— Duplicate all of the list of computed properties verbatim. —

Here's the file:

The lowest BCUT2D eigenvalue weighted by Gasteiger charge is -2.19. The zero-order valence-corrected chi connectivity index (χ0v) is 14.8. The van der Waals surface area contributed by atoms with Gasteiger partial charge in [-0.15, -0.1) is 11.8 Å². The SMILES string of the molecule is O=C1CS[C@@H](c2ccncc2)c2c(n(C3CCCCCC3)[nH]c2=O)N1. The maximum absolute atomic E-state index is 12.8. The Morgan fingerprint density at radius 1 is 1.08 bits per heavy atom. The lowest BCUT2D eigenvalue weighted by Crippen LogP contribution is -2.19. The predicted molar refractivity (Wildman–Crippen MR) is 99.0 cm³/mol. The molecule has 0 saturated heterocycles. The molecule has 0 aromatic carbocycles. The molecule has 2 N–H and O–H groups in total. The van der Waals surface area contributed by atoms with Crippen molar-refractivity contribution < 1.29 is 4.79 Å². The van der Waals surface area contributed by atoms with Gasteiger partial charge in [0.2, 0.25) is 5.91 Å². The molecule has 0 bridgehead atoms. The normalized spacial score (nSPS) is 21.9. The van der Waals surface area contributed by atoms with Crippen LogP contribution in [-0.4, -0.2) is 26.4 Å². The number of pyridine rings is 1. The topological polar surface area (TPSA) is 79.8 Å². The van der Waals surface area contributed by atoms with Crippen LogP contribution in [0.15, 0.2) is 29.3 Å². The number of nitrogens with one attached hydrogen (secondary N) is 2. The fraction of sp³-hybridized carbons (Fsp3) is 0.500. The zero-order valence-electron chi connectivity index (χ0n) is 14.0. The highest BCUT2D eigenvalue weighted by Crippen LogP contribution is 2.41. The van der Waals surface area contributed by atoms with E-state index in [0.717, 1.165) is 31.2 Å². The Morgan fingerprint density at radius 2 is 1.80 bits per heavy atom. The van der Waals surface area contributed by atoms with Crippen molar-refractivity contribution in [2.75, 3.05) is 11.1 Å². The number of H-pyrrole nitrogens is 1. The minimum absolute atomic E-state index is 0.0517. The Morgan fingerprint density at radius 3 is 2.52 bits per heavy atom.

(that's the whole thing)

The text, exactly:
The lowest BCUT2D eigenvalue weighted by Gasteiger charge is -2.19. The zero-order valence-corrected chi connectivity index (χ0v) is 14.8. The van der Waals surface area contributed by atoms with Gasteiger partial charge in [-0.15, -0.1) is 11.8 Å². The SMILES string of the molecule is O=C1CS[C@@H](c2ccncc2)c2c(n(C3CCCCCC3)[nH]c2=O)N1. The maximum absolute atomic E-state index is 12.8. The Morgan fingerprint density at radius 1 is 1.08 bits per heavy atom. The lowest BCUT2D eigenvalue weighted by Crippen LogP contribution is -2.19. The predicted molar refractivity (Wildman–Crippen MR) is 99.0 cm³/mol. The molecule has 0 saturated heterocycles. The molecule has 0 aromatic carbocycles. The molecule has 2 N–H and O–H groups in total. The van der Waals surface area contributed by atoms with Crippen molar-refractivity contribution < 1.29 is 4.79 Å². The van der Waals surface area contributed by atoms with Gasteiger partial charge in [0.2, 0.25) is 5.91 Å². The molecule has 0 bridgehead atoms. The normalized spacial score (nSPS) is 21.9. The van der Waals surface area contributed by atoms with Crippen LogP contribution in [-0.4, -0.2) is 26.4 Å². The number of pyridine rings is 1. The topological polar surface area (TPSA) is 79.8 Å². The van der Waals surface area contributed by atoms with Crippen LogP contribution in [0.15, 0.2) is 29.3 Å². The number of nitrogens with one attached hydrogen (secondary N) is 2. The fraction of sp³-hybridized carbons (Fsp3) is 0.500. The zero-order valence-electron chi connectivity index (χ0n) is 14.0. The highest BCUT2D eigenvalue weighted by Crippen LogP contribution is 2.41. The van der Waals surface area contributed by atoms with E-state index in [0.717, 1.165) is 31.2 Å². The Morgan fingerprint density at radius 2 is 1.80 bits per heavy atom. The van der Waals surface area contributed by atoms with Crippen molar-refractivity contribution in [2.75, 3.05) is 11.1 Å². The number of H-pyrrole nitrogens is 1. The minimum absolute atomic E-state index is 0.0517. The Morgan fingerprint density at radius 3 is 2.52 bits per heavy atom.